Self-pity in its early stages is as snug as a feather mattress. Only when it hardens does it become uncomfortable. Maya AngelouSo, the bug has passed and I am once again on my feet. That's the thing about bugs, they come and they go, and like most things unwanted in my life, they pass on through. The only residual is a couple of days lying in bed coddling myself (in between trips to the bathroom), sleeping and doing nothing.
It is a beautiful day here in Calgary. Spring is in the air -- as it should be! On the south side of the street, outside my office window, large patches of brown grass interrupt the snowy leftovers of our last storm, and the one before that and the one before that... The sky arcs in an endless blue fading into infinity, a magpie struts across the road, searching for some piece of offal to pick at.
This was a violent flu. Time to think was minimized by writhing around in bed, willing the churning in my stomach to dissipate.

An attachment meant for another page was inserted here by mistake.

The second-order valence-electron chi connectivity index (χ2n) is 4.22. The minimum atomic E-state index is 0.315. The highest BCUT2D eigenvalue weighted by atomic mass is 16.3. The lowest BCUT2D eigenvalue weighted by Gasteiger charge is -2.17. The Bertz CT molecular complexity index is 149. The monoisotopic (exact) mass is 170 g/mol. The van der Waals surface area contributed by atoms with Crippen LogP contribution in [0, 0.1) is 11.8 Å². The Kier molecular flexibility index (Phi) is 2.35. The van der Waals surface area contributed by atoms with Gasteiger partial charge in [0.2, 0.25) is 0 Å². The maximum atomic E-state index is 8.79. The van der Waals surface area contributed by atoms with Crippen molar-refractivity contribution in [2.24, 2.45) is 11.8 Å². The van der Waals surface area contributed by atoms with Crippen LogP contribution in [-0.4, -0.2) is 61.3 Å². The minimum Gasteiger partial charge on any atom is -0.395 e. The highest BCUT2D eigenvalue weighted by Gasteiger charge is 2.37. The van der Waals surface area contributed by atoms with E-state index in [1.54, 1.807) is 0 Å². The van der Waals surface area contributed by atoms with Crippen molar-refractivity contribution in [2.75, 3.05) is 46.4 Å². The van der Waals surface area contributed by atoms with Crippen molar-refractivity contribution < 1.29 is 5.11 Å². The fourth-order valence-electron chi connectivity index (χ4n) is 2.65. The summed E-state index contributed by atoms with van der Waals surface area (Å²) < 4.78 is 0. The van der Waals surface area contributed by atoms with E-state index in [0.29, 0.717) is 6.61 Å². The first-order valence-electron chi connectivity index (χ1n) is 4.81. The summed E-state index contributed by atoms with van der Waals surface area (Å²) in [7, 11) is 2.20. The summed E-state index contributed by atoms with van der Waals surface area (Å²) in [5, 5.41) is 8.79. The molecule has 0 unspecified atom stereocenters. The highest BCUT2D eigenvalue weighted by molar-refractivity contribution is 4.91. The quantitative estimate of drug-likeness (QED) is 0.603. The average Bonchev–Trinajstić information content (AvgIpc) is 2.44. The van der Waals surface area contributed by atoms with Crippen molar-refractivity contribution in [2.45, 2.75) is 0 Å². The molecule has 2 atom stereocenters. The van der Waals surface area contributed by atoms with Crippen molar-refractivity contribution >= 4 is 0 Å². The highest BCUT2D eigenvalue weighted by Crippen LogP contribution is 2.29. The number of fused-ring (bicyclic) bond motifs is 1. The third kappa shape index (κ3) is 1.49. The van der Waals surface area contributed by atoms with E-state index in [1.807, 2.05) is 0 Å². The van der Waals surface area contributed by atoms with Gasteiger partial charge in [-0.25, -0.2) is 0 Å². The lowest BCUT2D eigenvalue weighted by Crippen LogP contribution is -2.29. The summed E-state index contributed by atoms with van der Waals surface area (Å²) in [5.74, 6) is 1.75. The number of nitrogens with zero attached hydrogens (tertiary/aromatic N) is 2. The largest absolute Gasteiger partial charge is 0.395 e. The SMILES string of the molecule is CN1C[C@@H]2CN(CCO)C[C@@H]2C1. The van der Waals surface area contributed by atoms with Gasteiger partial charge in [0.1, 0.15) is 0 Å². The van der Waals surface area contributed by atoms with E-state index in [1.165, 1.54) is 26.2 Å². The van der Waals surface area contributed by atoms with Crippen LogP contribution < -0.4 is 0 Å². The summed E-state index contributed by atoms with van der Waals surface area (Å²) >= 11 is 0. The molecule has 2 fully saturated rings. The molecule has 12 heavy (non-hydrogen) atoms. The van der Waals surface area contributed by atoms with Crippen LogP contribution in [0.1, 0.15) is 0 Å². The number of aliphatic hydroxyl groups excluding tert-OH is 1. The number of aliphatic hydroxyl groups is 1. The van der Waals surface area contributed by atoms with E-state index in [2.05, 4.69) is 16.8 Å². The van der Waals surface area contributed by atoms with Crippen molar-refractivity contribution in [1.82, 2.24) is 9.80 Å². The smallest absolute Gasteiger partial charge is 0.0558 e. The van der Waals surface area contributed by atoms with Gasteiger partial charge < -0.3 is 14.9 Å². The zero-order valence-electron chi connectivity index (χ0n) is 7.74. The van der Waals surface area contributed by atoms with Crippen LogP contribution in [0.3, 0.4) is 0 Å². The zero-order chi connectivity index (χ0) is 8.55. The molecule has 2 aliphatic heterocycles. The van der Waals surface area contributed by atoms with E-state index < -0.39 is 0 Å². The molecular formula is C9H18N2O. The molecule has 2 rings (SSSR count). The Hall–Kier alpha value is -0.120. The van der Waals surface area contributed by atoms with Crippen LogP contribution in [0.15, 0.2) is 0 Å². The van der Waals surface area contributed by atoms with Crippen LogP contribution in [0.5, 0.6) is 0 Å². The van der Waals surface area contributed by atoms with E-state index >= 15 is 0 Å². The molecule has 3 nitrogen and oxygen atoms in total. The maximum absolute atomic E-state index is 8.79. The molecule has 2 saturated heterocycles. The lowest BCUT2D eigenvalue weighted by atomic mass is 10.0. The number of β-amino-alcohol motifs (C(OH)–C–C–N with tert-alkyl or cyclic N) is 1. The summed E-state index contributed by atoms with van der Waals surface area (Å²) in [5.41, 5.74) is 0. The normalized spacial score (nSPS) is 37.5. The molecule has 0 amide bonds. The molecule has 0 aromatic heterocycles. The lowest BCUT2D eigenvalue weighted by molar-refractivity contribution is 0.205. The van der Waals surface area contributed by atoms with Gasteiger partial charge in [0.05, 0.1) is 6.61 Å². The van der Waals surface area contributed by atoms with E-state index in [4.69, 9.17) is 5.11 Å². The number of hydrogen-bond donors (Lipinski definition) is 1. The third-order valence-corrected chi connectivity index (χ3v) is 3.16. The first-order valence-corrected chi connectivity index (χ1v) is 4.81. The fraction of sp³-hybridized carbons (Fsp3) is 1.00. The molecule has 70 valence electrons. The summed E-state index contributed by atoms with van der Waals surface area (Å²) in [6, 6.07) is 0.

Finally, realizing that lying in bed feeling sorry for myself was not gaining me any peace of mind, I pulled out an imagery CD I bought from Winning Mind Training -- I recommend Brian Willis' Circles of Personal Excellence highly. Half an hour with Brian's voice coaching me through the process, I felt refreshed and invigorated. It's a simple process to find your 'Circle of Personal Excellence', and it's very powerful.
The moral: There is value in every situation. Giving myself a pity party only creates more pity. While it's important to 'give into' a flu bug, it's also important to keep nurturing spirit. I bought this CD a few months ago and had never taken the time to listen to it. Feeling low, I put it on and got high again on life.
The question is: What are you willing to do differently today? Are you ready for miracles to appear?